There's an optional cadence sensor for another £26.95. That would make the CS100 almost as expensive as the CS200cad, so if you want to monitor your pedalling revolutions, you're better off buying that. It's much the same as the CS100, except that it also links to Polar's online training diary ( via a Windows PC... and only a Windows PC.

As for the CS100, I'm in two minds about it. On one hand, it gives you all the data you really need for training or racing and it is less than half the price of a Garmin Edge 500 – or less than a third if you get a good deal. But to get the most from it, in terms of performance and value, you need to: be happy with the display options; plan to use it on one or at most two bikes; be prepared to log its data manually. All three rule it out for me. So while it is decent entry-level computer/HRM, I'd save up for a Garmin Edge 500 instead or else make do with a Polar FT1 heart rate monitor (about £30 online) and a cheap stopwatch. Your mileage may vary.


Key racing or training information in one compact wireless package, but you can't upload its data or customise its screens

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Make and model: Polar CS100 cycle computer

Size tested: n/a

Tell us what the product is for, and who it's aimed at. What do the manufacturers say about it? How does that compare to your own feelings about it?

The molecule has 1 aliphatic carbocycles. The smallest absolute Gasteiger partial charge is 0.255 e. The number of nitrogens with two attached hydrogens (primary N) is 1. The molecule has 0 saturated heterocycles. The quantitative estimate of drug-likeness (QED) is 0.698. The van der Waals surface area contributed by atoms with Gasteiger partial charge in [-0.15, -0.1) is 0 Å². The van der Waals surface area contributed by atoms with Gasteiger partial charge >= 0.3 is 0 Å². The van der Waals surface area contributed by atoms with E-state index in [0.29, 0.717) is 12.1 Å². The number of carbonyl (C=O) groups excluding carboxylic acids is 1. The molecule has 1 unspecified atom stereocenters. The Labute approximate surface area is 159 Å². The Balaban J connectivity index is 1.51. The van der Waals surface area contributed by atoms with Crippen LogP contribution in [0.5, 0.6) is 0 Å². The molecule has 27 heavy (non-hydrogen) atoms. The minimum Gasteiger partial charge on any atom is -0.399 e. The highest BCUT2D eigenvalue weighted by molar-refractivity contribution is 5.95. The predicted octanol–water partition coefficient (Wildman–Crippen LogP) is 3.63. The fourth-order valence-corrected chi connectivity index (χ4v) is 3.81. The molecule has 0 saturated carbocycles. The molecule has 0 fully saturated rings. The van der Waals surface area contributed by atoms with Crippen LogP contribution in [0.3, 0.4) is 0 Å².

Polar say: 'For recreational cyclists who want to improve their cycling performance.

Measures heart rate combined with current, average and maximum speed

Determines daily personal heart rate target zones for optimal training

Displays calories burned.'

I say: Not just for starting cyclists. Its main limitation for more experienced cyclists is what you can do with the data.

Tell us some more about the technical aspects of the product?

Computer unit runs off CR2032 battery, chest strap off a CR2025 battery. Sensor battery is not user serviceable.

Rate the product for quality of construction:

Rainproof. Buttons are sufficiently large.

Rate the product for performance:
Rate the product for durability:
Rate the product for weight, if applicable:

Nice and light. The main unit is 32g. The sensor weighs 17g. I didn't weigh the chest strap.

Rate the product for comfort, if applicable:

Strap is comfortable but needs to be soggy for HR pickup.

Rate the product for value:

It's not bad, but GPS devices are getting cheaper and cheaper. And if you've already got a suitable smartphone, it could be just as cheap to get a bluetooth chest strap and a relevant app.

Tell us how the product performed overall when used for its designed purpose

It feels more like a budget buy for more experienced cyclists than a beginner's bike computer.

Tell us what you particularly liked about the product

All in one HRM/computer. Not too expensive.

Tell us what you particularly disliked about the product

Unintuitive set up. Awkward/costly to move between bikes. Having to toggle through screens to get the information I wanted. No data transmission.

Did you enjoy using the product? Sometimes. Sometimes not.

Would you consider buying the product? No.

Would you recommend the product to a friend? Maybe.

Anything further to say about the product in conclusion?

It works fine, within its limits. It's just not for me.

Overall rating: 6/10

About the tester

Age: 42  Height: 1.78m  Weight: 65kg

I usually ride: Ridgeback Solo World fixed wheel  My best bike is: Planet X Pro Carbon Track (with front brake)

I've been riding for: Over 20 years  I ride: Every day  I would class myself as: Experienced

I regularly do the following types of riding: time trialling, cyclo cross, commuting, touring, club rides, sportives, general fitness riding, fixed/singlespeed, mtb,